Skip to main content

Things Seen

A clutter page of assorted visual thoughts chanced upon or sought...


                                                                                                                               


Tuesday 24th May 2016
Feet off the table!

                                                                                                                               


Thursday 26th November 2015 
Full marks for enthusiasm, but I am heading for cover. Gypsy Rose takes on the world.

                                                                                                                               


Thursday 28th May 2015
Gill and I love Oystercatchers. They are such striking birds. This one was photographed on Cretshengan Beach near Kilberry in Argyll in May 2012. My family coat-of-arms has two oystercatchers on it, in profile with much the same stance as here, and our Gallery (sold in March 2011), was named 'The Oystercatcher'.
                                                                                                                                


Wednesday 27th May 2015
This photograph from July 2012 is of the view from our home in Kilmartin, Argyll, looking northwards to Carnassarie Castle.
'The castle was built by reforming churchman John Carswell, who was Rector of Kilmartin, Chancellor of the Chapel Royal at Stirling, and later titular Bishop of the Isles. Carswell published the first book to be printed in Scottish Gaelic, a translation of John Knox's Book of Common Order. Construction began in 1565 using masons brought from Stirling. Although the castle was notionally built for Carswell's patron, the Earl of Argyll, he intended it as a personal residence for himself.' (Wikipedia).
                                                                                                                              

Comments

Popular posts from this blog

LAGOM KITCHEN and LOSING TOUCH WITH REALITY

LAGOM KITCHEN I do not usually do restaurant reviews. I am not a food critic unless I break a tooth or fall ill as a result of dining, but today I felt to rave about a small eatery in Glasgow's Victoria Road. Lagom Kitchen is run by the elder daughter of close friends, so I am declaring a bias at the outset - although if I had found fault with this wonderful little establishment I would have continued my 'not a food critic' career.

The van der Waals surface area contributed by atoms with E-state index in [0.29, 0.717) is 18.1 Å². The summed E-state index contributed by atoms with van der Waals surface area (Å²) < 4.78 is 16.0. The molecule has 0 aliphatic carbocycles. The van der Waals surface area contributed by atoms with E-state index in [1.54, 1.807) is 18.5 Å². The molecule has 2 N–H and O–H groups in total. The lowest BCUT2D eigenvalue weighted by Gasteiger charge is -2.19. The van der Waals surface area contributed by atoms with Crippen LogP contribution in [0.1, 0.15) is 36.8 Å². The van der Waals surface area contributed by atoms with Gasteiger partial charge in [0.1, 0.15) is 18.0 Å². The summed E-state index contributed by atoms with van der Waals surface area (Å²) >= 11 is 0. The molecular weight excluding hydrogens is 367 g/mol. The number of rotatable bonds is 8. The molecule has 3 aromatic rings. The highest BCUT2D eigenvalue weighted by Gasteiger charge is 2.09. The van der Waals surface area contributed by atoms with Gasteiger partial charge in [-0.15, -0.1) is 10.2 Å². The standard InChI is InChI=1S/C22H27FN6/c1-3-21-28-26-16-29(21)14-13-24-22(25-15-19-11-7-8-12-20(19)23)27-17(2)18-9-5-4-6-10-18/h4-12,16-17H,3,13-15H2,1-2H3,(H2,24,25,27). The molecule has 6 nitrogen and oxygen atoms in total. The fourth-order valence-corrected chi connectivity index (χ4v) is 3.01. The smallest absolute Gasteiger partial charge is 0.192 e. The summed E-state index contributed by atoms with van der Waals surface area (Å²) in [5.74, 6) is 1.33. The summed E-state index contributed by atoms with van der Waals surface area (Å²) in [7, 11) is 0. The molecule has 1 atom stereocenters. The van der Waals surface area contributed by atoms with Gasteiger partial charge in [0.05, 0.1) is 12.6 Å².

Lagom - at least in this context - refers to the Swedish idea of simple and perfectly balanced, if I understand it correctly, and this is the simple and balanced description of Lagom Kitchen. The choices on a small but inspired menu cater for most palates and our lunch - capped with a second coffee and a dollop of exquisite cake -  met our needs for the rest of the day. Milady and I decided that when next in the city on business, we would take a detour to Lagom Kitchen. It quite made our day.
LOSING TOUCH WITH REALITY (Trump/Brexit and divisive p…

HEAD-BUTTED BY A BEE

A fine morning this morning, so my usual habit of being sped around the village by our small terrier was unhindered by having to peer out from under my all weather jacket. There I was minding my own business, when bombini apidae suddenly ... I have never come across a case of dangerous driving in a bee before. Wasps, yes, but bees have always struck me as the gentlemen (and gentlewomen) of the airways, ever careful in their comings and goings. I can only assume that this particular bee was over-honeyed; under the influence of an over-indulgence in pollen, it was speeding its way hivewards so as to avoid 'the fuzz'; 'the boys in bluebottles'. And this bee surely struck me. Square in the right eye. It, the bee, was unfazed by the encounter, barely batting an eyelid, so to speak, before resuming its journey. I, on the other hand was much discomfited. I was not stung and the only hurt was to my dignity and to the dog as it was whirled around me like a windmill as I sought…

THE DEATH OF OBJECTIVITY?

Recently, I have found myself considering the subject of objectivity. Many years ago, as an employee of a large UK insurance company, one of my colleagues - a trade union rep - approached me and asked for my opinion on some pressing staff concern or other. He did so, he said because "I know you can be objective". This had never occurred to me as a quality I might or might not possess. I always understood that I was just slow. Not stupid. Slow. Now - reminded of this incident - and realising that objectivity (being able to step back and assess a situation 'in the round', even should it tell against yourself) is a family trait, I seem to discern that being objective is not a common quality ... at least not today. Maybe it was common currency in days gone by, but the 'Age of Reason' is now only mentioned as history. We live in the Age of ... what exactly? Certainly everything happens with such speed that Slugalug's like me are an anachronism. One does not n…